Enhancing livelihoods of poor mountain communities in Myanmar


The Rural Livelihoods and Climate Change Adaptation in the Himalayas (Himalica) Initiative of ICIMOD in partnership with the Institute for International Development (IID) and in collaboration with the Ministry of Environmental Conservation and Forestry (MoECAF) of Myanmar launched a three-year pilot project for improving livelihoods of indigenous people in the five villages of Ngwangshe and Kalaw townships in the west bank of the Inlay lake in Shan State of Myanmar. 

A team from ICIMOD led by Director General Dr David Molden and representatives from IID and MoECAF visited Shan State in February 2014. Apart from the meetings with key stakeholders, the Shan State Forest Minister chaired a special meeting to discuss the importance of hill development and appreciated the efforts of ICIMOD and its partners to introduce innovative strategies for promoting livelihood in the hills surrounding the Inlay Lake. The team was assured of full cooperation from the Shan State Government. 

The team visited the pilot villages and organised meetings with the communities to gather first hand information on the situation. During the discussions it was revealed that communities faced acute water shortage. Rainfall is the only source of water for all uses. They practice subsistence agriculture in sloping lands and cultivate some cash crops in their home gardens. And although households had water harvesting systems to capture rooftop rain water for drinking, they however did not practice any form of water storage and management for enhancing agriculture productivity.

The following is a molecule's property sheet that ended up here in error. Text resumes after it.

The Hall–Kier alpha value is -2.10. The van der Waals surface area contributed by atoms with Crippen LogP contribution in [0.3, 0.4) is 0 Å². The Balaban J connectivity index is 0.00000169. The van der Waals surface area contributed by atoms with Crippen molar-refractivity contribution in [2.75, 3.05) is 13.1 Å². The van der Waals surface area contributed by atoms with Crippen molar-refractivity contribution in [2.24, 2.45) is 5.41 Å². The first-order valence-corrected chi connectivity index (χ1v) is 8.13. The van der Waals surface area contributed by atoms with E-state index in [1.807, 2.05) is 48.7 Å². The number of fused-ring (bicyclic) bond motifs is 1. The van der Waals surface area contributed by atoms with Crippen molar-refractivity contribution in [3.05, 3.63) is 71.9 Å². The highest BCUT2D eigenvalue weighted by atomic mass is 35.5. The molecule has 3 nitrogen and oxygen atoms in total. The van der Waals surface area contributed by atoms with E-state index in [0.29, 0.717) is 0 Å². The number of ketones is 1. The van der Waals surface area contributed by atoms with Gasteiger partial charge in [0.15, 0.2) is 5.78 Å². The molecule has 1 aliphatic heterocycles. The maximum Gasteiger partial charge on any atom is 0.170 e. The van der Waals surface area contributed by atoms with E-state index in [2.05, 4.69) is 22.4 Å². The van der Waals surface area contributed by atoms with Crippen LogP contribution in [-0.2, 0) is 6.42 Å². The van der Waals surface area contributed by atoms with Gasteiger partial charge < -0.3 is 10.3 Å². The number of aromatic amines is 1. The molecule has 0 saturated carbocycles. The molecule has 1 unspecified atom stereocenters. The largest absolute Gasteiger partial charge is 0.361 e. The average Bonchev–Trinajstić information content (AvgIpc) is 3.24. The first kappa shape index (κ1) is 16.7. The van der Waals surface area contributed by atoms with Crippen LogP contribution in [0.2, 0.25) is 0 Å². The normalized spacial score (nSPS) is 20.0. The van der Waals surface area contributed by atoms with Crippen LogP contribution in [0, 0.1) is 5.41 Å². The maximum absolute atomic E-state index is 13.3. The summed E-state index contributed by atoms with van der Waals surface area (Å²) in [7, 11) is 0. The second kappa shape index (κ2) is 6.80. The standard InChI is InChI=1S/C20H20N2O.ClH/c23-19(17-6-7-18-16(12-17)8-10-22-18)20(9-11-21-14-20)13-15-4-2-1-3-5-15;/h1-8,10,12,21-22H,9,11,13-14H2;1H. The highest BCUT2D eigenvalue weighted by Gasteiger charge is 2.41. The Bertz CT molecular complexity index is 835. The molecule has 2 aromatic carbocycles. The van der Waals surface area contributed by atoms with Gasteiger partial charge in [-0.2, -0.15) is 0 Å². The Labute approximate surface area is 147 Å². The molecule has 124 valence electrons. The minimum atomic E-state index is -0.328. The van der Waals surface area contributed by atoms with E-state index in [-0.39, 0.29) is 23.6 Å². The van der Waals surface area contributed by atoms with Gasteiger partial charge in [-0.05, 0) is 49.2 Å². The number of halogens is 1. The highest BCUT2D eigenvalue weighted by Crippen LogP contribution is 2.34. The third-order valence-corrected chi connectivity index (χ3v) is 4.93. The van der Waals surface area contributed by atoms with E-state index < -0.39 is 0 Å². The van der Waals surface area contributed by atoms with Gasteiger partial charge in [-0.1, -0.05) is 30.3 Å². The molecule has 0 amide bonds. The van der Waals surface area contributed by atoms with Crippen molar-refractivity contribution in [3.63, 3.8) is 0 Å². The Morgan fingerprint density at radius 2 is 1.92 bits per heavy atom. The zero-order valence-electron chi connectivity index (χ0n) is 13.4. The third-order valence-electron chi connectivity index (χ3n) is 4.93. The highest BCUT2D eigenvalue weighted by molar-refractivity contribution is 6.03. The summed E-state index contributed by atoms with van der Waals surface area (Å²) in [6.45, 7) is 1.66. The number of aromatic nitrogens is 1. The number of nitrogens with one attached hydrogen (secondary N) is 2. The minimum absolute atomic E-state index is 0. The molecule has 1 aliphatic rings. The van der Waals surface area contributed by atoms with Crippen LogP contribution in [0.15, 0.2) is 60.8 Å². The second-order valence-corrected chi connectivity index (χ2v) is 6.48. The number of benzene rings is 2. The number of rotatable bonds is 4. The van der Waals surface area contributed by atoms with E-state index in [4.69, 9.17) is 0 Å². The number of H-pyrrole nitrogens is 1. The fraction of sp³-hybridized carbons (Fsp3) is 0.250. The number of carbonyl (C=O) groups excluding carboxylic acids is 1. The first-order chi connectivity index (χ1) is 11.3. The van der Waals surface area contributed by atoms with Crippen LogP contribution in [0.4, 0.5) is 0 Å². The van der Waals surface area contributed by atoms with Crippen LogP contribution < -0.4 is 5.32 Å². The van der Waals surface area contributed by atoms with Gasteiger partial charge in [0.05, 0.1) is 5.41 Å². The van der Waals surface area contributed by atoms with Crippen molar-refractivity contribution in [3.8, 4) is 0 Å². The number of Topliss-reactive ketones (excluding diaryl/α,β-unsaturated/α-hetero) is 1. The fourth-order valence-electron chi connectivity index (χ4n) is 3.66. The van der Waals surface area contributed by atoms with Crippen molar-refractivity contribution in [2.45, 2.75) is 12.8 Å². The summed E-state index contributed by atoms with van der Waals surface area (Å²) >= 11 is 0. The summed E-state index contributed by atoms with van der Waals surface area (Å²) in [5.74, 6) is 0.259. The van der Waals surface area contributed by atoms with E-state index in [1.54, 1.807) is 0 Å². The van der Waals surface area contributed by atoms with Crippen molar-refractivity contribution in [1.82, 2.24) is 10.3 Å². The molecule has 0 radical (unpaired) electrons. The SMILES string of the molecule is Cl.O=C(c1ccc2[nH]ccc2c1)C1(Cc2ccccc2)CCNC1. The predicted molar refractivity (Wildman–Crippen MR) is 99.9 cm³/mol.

Further, soil erosion is rampant and communities do not have access to technology to control land degradation and fertility loss. They lack access to basic infrastructure and support services to diversify their income sources from both farm and non-farm sources.  Women spend considerable time fetching water and fuel wood and in carrying farm produce to the markets.

Together with the stakeholders it was agreed that developing models for sustainable water and land management and improved livelihoods options from farm and non-farm sources will be priority for the pilot project which is presently in the inception stage. Several local products like ginger, bamboo, beans, peanuts, non-timber forest products, and new high value crops could be promoted for income generation with appropriate water and land management practices. 

The linkages of the target groups to the booming tourism markets in the Inlay Lake will be explored and developed. Efficient management of the hill watersheds is also imperative to sustain the ecosystems in the plains of Inlay Lake area. All these will be achieved in partnership with different stakeholders from the Government, NGOs, and the private sector which will support MoECAF to design sustainable and replicable strategies to support vulnerable mountain communities to adapt to climate and socio-economic change.

Himalica is a demand-driven initiative financed by the European Union and managed by ICIMOD. It is one of three initiatives contributing to the aims of the Regional Programme on Adaptation to Change. Poverty reduction and environmental conservation is a priority for the Government of Myanmar, and the Ministry of Environmental Conservation and Forestry, also ICIMODs focal ministry in Myanmar, and therefore has taken a lead in this collaboration.